The Wonder follows Florence’s Pugh English nurse, who is summoned to a remote Irish village to observe a girl who is miraculously alive despite not having eaten for four months.
Is there anything Florence Pugh can’t do? She was by far the best element in Don’t Worry Darling, earned an Oscar nomination for her turn in Little Women and is also a budding action star in the MCU. There’s a nagging sense that Sebastián Lelio’s The Wonder wouldn’t work nearly as well as it does without the mammoth effort on Pugh’s part.
Pugh plays nurse Elizabeth Wright, who travels from England to Ireland. A local, self-appointed council has summoned her to perform a watch over Anna, a young girl who hasn’t reportedly eaten a single bite of food for four months. Yet, she is alive and well, and Nurse Wright must find out why.
There is a major clash of religion and science, bubbling just under the surface of The Wonder. While it forms the central conflict, it’s rarely spelt out. It simply gives us an idea of the forces battling here. Wright is a woman of science who believes things can be explained with reason and common sense.
For most of its runtime, The Wonder focuses on the central mystery of how Anna is alive when she refuses to eat and claims she can’t feel hunger. The film is admittedly better before the big reveal, which comes a little too early; the sense of intrigue disappears once you’re let in on the secret, but thanks to Pugh, you’ll gladly keep watching anyway.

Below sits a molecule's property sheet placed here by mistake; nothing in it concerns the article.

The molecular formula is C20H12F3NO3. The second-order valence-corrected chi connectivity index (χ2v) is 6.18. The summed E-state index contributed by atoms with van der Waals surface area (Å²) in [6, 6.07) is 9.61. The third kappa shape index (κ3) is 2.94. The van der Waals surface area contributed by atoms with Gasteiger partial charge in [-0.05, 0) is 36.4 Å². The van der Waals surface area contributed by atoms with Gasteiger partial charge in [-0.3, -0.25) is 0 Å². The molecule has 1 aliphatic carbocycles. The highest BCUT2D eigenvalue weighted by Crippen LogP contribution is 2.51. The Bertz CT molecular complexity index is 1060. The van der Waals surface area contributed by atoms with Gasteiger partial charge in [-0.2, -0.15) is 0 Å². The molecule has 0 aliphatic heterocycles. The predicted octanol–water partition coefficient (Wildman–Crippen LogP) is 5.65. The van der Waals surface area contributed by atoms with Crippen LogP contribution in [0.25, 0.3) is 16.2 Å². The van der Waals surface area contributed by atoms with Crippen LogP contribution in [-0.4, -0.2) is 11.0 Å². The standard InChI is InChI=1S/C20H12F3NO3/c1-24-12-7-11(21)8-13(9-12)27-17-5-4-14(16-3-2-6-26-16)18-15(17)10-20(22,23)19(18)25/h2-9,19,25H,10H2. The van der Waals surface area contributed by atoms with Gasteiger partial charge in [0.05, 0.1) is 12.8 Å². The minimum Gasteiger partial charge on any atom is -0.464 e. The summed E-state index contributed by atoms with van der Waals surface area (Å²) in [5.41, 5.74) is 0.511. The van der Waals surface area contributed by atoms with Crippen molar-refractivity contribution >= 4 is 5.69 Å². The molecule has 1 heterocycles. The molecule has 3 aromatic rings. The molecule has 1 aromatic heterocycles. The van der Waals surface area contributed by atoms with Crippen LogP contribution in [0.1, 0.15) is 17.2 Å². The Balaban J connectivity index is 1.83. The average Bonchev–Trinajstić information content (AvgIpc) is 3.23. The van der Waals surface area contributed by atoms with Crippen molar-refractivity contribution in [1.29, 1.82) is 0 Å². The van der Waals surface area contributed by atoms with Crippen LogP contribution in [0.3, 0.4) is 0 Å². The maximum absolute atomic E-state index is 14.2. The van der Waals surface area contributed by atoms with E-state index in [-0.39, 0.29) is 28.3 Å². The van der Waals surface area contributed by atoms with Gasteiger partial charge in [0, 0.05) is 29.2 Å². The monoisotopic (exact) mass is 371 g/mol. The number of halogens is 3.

Pugh is simply magnetic on screen. She is commanding and effortlessly communicates the biggest ideas with the smallest gestures. She effectively shows Wright’s vulnerabilities that she tries to mask with a thin veil of professionalism. As a character, Wright is compelling and gripping.
Lelio and Alice Birch’s script (based on Emma Donoghue’s novel) drip-feeds us information about her past until doing a huge exposition dump on the audience. The script is often a little heavy-handed, and the sight of baby bums is enough. We don’t need to know what happened to her to understand who she is now or how some past events have shaped her.
Tom Burke, again, appears as an enigmatic stranger, a journalist covering the story for a London newspaper. The Wonder is yet another film that typecasts him, leaving him to sulk and have other people’s feelings projected onto him. It’s effective; Burke has an appropriate mystery quality but is also lazy.
Lelio directs the film with a steady hand; the cinematography is grand, and there’s a fascinating meta element, a framing story of sorts that feels a little like an afterthought. The score is phenomenal, creating harmony between the image and the soundscape of The Wonder.
The film probably should have wrapped up a little earlier; the final 15 minutes are unnecessarily sentimental and aren’t needed at all, but this is a very handsome effort from everyone involved. Even if The Wonder doesn’t quite burrow itself under your skin, it certainly lingers with you for a long time.
The Wonder screened at BFI London Film Festival on October 7 and is be released in UK cinemas November 4 before streaming on Netflix November 16.